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CHUAO and porcelana
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alex_h
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June 18, 2004 - 3:16 pm
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i just read the article on amedei's site (by gambero rosso) that states that they pretty much own all of the current chuao beans produced.
can anyone say whether this is true? does valrhona really only have a limited supply left in stock? and where does bonnat get their chuao from? maybe from valrhona?

and what's with porcelana? also apparently amedei's domain. well, if so, where do domori and scharffen berger get their beans?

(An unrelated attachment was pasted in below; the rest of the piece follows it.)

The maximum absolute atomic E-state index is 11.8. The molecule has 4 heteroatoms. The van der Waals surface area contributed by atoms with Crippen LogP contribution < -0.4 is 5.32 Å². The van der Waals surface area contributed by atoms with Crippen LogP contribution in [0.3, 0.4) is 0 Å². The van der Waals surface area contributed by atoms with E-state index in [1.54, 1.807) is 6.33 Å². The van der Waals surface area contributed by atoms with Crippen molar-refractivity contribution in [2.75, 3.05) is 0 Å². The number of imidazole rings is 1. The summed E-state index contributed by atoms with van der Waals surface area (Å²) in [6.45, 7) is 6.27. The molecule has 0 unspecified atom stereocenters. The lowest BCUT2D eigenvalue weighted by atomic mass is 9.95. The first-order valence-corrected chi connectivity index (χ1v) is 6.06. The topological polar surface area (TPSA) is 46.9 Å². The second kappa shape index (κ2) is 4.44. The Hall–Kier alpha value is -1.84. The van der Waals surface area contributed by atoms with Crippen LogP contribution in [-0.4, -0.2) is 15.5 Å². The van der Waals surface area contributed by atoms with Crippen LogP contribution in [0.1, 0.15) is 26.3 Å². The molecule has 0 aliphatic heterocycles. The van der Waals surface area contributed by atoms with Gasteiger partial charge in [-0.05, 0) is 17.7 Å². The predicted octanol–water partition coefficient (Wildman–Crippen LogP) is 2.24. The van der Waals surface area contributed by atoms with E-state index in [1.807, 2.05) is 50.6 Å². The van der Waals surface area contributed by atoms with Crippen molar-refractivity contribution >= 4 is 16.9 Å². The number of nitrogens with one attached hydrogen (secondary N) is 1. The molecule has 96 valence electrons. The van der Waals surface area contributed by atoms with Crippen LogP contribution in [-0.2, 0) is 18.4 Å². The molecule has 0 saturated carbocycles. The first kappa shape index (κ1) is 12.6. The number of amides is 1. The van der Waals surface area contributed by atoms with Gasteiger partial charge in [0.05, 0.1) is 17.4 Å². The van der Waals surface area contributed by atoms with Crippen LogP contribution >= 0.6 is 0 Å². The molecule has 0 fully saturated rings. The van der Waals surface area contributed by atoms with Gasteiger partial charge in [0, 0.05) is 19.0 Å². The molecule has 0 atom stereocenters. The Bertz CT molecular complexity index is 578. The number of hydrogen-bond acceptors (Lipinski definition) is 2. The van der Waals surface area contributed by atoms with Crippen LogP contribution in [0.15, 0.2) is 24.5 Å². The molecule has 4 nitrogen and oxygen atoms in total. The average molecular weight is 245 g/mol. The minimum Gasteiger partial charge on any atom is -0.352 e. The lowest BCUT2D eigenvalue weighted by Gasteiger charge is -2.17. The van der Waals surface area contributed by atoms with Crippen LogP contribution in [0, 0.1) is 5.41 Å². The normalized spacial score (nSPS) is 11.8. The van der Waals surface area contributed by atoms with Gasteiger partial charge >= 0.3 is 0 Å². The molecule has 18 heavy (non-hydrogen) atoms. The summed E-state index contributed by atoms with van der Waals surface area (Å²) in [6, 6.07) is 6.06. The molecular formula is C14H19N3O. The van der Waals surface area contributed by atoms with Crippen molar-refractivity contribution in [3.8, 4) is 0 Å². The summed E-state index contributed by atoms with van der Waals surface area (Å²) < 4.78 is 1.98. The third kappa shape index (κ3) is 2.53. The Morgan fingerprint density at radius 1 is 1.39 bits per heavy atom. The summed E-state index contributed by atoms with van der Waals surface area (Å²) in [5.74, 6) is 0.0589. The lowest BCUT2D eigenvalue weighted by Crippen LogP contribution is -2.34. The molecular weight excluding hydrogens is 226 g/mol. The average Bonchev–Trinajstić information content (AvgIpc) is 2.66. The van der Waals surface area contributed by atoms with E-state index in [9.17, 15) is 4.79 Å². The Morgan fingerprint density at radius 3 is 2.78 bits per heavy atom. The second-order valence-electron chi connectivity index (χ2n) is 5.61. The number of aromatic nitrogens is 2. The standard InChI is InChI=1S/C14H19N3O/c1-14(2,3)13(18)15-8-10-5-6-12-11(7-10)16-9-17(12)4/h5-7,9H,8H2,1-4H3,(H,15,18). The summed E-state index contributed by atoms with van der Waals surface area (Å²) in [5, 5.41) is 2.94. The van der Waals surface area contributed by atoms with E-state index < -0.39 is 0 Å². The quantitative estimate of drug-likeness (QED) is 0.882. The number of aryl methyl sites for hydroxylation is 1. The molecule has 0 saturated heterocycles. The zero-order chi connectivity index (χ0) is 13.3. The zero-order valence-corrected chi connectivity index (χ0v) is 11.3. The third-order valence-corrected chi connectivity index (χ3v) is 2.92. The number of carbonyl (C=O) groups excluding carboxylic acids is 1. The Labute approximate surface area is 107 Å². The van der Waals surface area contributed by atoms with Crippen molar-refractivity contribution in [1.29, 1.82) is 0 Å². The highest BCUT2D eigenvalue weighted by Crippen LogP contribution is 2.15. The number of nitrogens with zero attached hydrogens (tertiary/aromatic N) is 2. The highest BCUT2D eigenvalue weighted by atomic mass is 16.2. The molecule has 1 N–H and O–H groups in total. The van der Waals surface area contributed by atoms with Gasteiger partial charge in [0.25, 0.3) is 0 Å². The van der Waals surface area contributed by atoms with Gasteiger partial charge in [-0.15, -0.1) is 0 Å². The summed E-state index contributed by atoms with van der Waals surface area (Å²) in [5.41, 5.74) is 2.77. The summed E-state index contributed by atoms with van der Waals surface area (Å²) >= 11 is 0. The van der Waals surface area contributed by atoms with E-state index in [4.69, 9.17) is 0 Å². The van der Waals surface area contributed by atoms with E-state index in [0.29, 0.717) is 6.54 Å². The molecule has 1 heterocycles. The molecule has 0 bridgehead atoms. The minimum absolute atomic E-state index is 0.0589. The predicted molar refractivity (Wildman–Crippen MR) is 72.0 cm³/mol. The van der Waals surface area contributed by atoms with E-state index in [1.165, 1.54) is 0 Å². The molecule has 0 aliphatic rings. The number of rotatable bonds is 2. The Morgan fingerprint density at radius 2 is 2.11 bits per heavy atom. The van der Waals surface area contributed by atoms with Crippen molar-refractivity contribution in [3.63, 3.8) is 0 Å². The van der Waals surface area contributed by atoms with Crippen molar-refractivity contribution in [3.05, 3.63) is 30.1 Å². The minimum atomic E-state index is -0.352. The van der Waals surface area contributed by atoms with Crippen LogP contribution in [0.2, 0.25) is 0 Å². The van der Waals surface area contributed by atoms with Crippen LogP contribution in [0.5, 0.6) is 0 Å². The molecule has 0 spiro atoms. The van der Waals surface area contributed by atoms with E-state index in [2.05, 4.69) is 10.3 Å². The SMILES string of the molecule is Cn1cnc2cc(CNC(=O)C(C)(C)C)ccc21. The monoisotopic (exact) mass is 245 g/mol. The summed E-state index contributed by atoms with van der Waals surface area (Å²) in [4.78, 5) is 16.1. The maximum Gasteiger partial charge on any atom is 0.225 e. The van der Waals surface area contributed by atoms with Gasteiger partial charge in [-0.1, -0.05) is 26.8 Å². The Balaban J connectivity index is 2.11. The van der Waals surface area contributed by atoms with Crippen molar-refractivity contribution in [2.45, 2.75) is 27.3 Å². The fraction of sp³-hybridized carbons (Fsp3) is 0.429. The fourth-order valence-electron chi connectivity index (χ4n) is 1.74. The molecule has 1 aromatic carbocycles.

the article makes some claims that i find a bit overblown. amedei are not, imo, the only "only company in italy to directly oversee the entire production process" or "the only chocolate makers in the world to produce chocolate ... with genetically indentifiable cocoa." hello! what about domori?

<<ce qui fait du bien au palais ne fait du mal Γ  l'Γ’me>>

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Hans-Peter Rot
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June 18, 2004 - 11:01 pm
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I have often wondered this too. I read the article on Amedei's site and found this statement:

"The contract was signed on 3 November 2000 before a notary public in Maracay. The agricultural company agreed to deliver all the cocoa grown in Chuao to the Amedei company for seven years, after which time, Amedei would still have rights to first-refusal regarding the price."